Are you a fan of superhero movies? Then today’s SCL Pick is for you! One of our latest arrivals is Super black : American pop culture and black superheroes, by Adilifu Nama (University of Texas Press, 2011). Check out an excerpt from the publisher’s review below: “Nama examines seminal black comic book superheroes such as Black Panther, Black Lightning, Storm, Luke Cage, Blade, the Falcon, Nubia, and others, some of whom also appear on the small and large screens, as well as how the imaginary black superhero has come to life in the image of President Barack Obama. Super Black explores how black superheroes are a powerful source of racial meaning, narrative, and imagination in American society that express a myriad of racial assumptions, political perspectives, and fantastic (re)imaginings of black identity.The book also demonstrates how these figures overtly represent or implicitly signify social discourse and accepted wisdom concerning notions of racial reciprocity, equality, forgiveness, and ultimately, racial justice.” (Source: http://www.utexas.edu/utpress/books/namsue.html)
Looking for more on the topic? Professor Nama has also written Black Space: Imagining Race in Science Fiction Film, which is available at Davis Library. If you’re looking to broaden your search, subject headings that may be of use include “African Americans in motion pictures” and “Blacks in motion pictures.” There’s also the Stone Center Library’s Guide to the Web, which features sections on Films and Documentaries, as well as Film Festivals. And, as always, we’re happy to provide reference assistance – whether it’s in person, via email, or through chat reference (StoneCenterRef) – come on by for a consultation!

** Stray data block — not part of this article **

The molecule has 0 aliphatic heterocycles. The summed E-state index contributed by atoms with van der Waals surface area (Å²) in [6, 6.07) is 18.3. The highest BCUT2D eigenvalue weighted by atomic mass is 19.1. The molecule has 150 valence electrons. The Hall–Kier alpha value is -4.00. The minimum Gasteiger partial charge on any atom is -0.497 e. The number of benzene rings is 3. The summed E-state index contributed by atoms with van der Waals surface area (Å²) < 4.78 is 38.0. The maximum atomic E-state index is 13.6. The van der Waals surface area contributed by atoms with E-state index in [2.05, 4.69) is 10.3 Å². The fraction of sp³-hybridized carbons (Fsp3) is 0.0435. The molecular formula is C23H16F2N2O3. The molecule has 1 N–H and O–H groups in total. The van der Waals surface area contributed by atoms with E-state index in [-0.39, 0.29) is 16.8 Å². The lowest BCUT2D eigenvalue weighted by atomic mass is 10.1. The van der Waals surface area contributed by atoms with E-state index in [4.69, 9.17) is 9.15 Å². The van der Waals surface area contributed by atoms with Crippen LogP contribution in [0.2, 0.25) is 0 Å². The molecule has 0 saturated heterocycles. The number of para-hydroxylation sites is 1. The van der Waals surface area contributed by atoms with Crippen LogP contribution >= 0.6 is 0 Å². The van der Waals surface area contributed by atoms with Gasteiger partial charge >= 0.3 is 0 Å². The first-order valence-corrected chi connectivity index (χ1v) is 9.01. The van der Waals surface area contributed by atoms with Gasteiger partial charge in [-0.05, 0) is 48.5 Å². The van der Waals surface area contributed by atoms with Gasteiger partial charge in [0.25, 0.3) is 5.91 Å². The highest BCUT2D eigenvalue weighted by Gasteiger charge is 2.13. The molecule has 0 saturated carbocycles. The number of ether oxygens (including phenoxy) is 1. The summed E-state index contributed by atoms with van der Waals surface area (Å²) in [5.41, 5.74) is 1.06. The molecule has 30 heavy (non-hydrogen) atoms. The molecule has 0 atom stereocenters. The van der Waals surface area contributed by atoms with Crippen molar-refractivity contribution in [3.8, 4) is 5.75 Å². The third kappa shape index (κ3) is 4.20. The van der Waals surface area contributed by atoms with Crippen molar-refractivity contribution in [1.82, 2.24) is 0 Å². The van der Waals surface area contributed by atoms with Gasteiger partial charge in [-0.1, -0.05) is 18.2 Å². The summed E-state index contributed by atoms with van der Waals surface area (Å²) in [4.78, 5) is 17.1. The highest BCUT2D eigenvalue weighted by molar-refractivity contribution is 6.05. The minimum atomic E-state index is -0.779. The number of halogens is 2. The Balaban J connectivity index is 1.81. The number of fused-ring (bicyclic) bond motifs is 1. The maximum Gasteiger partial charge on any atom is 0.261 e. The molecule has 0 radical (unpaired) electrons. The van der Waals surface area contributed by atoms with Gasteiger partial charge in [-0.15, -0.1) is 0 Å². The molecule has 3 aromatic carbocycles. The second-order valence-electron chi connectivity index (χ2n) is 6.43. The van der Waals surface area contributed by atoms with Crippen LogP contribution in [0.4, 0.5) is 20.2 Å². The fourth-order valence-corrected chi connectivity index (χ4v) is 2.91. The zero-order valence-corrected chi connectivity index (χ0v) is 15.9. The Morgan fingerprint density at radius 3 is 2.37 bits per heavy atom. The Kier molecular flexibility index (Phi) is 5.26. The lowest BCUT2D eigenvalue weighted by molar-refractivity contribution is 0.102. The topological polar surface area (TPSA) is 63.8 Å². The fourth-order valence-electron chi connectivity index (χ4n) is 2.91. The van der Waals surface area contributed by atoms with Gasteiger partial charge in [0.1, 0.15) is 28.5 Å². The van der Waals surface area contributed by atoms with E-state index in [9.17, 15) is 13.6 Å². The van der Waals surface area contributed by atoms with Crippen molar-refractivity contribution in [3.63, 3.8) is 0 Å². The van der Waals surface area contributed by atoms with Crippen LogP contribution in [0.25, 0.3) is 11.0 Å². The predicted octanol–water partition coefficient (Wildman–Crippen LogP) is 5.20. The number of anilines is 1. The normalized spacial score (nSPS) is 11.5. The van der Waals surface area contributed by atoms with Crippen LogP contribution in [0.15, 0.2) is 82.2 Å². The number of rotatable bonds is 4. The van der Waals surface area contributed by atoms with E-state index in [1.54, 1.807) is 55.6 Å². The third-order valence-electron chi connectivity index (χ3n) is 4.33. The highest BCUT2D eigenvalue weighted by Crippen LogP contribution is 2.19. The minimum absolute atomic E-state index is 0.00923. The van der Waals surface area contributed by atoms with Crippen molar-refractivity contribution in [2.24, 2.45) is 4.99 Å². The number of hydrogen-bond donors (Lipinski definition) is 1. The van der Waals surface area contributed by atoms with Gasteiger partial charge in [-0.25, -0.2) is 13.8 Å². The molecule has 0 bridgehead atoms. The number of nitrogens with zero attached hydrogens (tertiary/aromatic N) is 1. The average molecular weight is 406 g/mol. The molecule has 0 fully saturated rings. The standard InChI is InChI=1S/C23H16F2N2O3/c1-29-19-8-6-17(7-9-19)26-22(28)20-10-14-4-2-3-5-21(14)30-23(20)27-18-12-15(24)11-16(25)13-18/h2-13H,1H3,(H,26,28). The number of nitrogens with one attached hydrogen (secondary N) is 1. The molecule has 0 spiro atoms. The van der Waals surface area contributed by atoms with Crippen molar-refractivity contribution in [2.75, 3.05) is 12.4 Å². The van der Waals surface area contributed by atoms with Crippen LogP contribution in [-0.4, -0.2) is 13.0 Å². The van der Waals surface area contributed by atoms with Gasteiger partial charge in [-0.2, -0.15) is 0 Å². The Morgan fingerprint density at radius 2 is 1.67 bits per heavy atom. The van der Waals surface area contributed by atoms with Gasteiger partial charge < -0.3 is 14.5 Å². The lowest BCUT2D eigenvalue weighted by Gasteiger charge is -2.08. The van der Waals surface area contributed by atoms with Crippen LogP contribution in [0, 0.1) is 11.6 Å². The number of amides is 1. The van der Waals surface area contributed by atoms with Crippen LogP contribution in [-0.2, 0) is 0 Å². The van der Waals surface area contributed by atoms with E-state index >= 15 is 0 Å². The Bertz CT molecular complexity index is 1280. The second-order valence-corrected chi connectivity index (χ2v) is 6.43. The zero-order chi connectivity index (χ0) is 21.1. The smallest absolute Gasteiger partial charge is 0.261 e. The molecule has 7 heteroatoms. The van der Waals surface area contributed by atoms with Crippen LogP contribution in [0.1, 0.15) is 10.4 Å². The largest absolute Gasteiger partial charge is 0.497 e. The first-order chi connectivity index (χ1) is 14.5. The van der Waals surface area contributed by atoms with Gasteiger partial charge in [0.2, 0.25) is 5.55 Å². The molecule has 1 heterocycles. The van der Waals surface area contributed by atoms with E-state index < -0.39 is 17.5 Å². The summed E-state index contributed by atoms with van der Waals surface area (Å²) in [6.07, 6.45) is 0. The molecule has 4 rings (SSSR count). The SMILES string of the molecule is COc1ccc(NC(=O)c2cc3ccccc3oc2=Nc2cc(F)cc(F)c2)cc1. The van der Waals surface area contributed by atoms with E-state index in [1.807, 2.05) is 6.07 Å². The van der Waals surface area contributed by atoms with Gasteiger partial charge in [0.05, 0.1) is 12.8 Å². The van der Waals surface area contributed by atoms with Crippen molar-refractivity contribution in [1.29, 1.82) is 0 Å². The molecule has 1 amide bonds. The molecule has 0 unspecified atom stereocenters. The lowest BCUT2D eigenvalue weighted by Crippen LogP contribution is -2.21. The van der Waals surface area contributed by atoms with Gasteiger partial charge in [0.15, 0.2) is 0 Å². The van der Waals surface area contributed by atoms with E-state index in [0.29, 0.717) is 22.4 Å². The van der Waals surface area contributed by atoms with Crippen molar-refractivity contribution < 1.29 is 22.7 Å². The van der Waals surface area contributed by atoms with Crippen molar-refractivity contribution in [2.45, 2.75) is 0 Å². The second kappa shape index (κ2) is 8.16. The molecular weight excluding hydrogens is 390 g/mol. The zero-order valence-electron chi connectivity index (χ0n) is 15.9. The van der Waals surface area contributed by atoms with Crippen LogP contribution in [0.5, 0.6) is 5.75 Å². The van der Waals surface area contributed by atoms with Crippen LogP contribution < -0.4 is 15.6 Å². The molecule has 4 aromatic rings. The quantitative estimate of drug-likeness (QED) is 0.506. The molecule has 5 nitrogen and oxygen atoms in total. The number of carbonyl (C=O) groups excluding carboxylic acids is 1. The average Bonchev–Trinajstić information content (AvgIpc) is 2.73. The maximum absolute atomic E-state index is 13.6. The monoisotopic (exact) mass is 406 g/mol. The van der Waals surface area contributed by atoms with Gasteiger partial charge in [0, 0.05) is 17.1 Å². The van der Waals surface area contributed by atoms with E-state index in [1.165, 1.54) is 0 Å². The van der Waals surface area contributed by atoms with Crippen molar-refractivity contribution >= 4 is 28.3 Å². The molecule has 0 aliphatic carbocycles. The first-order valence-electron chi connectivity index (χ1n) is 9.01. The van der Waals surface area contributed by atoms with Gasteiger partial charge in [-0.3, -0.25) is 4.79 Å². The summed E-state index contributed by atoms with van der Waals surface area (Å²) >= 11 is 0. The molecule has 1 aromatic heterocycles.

The 84th annual Academy Awards will take place this Sunday and among this year’s contenders is The Help, which has been nominated for four awards, including nods for Viola Davis (Best Actress) and Octavia Spencer (Best Supporting Actress). This film takes place in 1960s Mississippi and chronicles the intersecting lives of white women and their African-American maids against the backdrop of major social upheaval nationwide. Of course, before it was an Oscar-nominated film, The Help was a best-selling book, as reviewed by Stone Center Librarian Shauna Collier in a previous SCL blog post, and available here at the Library.
Interested in learning more about African Americans and the film industry? Here, in no particular order, are ten titles to get you started:
“This documentary tells the story of this important 19th century leader and his escape from slavery, leading to refuge in Ireland on the eve of the Great Famine. The film focuses on the powerful influence Ireland had on him as a young man. It also explores the turbulent relationship between African Americans and Irish Americans in general. The relationship is exposed as a complex and tragic sequence of events culminating in the bloodiest riot in American history. This transatlantic story covers the race issue and is as relevant today as it was when Douglass escaped to Ireland—“I can truly say, I have spent some of the happiest moments of my life since landing in this country. I seem to have undergone a transformation. I live a new life…I am met by no upturned nose and scornful lip telling me ‘We don’t allow niggers in here!’””
This semester’s other screenings will be held on 2/10, 2/17, 2/24, 3/3, and 3/15. Screenings generally feature commentary by the directors and/or relevant scholars and are held in the Stone Center’s Hitchcock Multipurpose Room. For a full calendar of the films to be shown, click here.